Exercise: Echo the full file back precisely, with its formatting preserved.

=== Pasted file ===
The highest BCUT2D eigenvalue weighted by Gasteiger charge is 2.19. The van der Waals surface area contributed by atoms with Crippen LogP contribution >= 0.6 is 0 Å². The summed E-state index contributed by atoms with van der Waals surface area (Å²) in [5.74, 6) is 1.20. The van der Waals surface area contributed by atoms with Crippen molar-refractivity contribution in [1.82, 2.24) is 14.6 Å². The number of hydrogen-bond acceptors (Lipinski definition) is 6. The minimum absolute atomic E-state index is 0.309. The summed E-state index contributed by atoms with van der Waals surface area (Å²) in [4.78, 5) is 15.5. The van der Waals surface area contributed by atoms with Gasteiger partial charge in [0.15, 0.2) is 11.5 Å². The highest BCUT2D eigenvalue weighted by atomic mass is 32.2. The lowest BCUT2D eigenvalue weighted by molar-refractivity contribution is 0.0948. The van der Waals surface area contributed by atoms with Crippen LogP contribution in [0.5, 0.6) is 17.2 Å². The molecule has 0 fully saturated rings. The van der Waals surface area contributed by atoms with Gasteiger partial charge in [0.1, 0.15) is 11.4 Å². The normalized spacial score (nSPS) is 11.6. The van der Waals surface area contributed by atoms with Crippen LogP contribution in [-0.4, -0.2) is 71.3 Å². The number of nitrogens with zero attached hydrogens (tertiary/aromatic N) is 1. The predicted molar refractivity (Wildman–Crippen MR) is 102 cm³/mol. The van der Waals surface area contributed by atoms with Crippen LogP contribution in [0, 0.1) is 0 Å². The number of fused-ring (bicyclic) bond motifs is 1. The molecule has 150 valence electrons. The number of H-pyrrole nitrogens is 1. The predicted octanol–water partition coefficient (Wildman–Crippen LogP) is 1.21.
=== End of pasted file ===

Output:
The highest BCUT2D eigenvalue weighted by Gasteiger charge is 2.19. The van der Waals surface area contributed by atoms with Crippen LogP contribution >= 0.6 is 0 Å². The summed E-state index contributed by atoms with van der Waals surface area (Å²) in [5.74, 6) is 1.20. The van der Waals surface area contributed by atoms with Crippen molar-refractivity contribution in [1.82, 2.24) is 14.6 Å². The number of hydrogen-bond acceptors (Lipinski definition) is 6. The minimum absolute atomic E-state index is 0.309. The summed E-state index contributed by atoms with van der Waals surface area (Å²) in [4.78, 5) is 15.5. The van der Waals surface area contributed by atoms with Gasteiger partial charge in [0.15, 0.2) is 11.5 Å². The highest BCUT2D eigenvalue weighted by atomic mass is 32.2. The lowest BCUT2D eigenvalue weighted by molar-refractivity contribution is 0.0948. The van der Waals surface area contributed by atoms with Crippen LogP contribution in [0.5, 0.6) is 17.2 Å². The molecule has 0 fully saturated rings. The van der Waals surface area contributed by atoms with Gasteiger partial charge in [0.1, 0.15) is 11.4 Å². The normalized spacial score (nSPS) is 11.6. The van der Waals surface area contributed by atoms with Crippen LogP contribution in [-0.4, -0.2) is 71.3 Å². The number of nitrogens with zero attached hydrogens (tertiary/aromatic N) is 1. The predicted molar refractivity (Wildman–Crippen MR) is 102 cm³/mol. The van der Waals surface area contributed by atoms with Crippen LogP contribution in [0, 0.1) is 0 Å². The number of fused-ring (bicyclic) bond motifs is 1. The molecule has 150 valence electrons. The number of H-pyrrole nitrogens is 1. The predicted octanol–water partition coefficient (Wildman–Crippen LogP) is 1.21.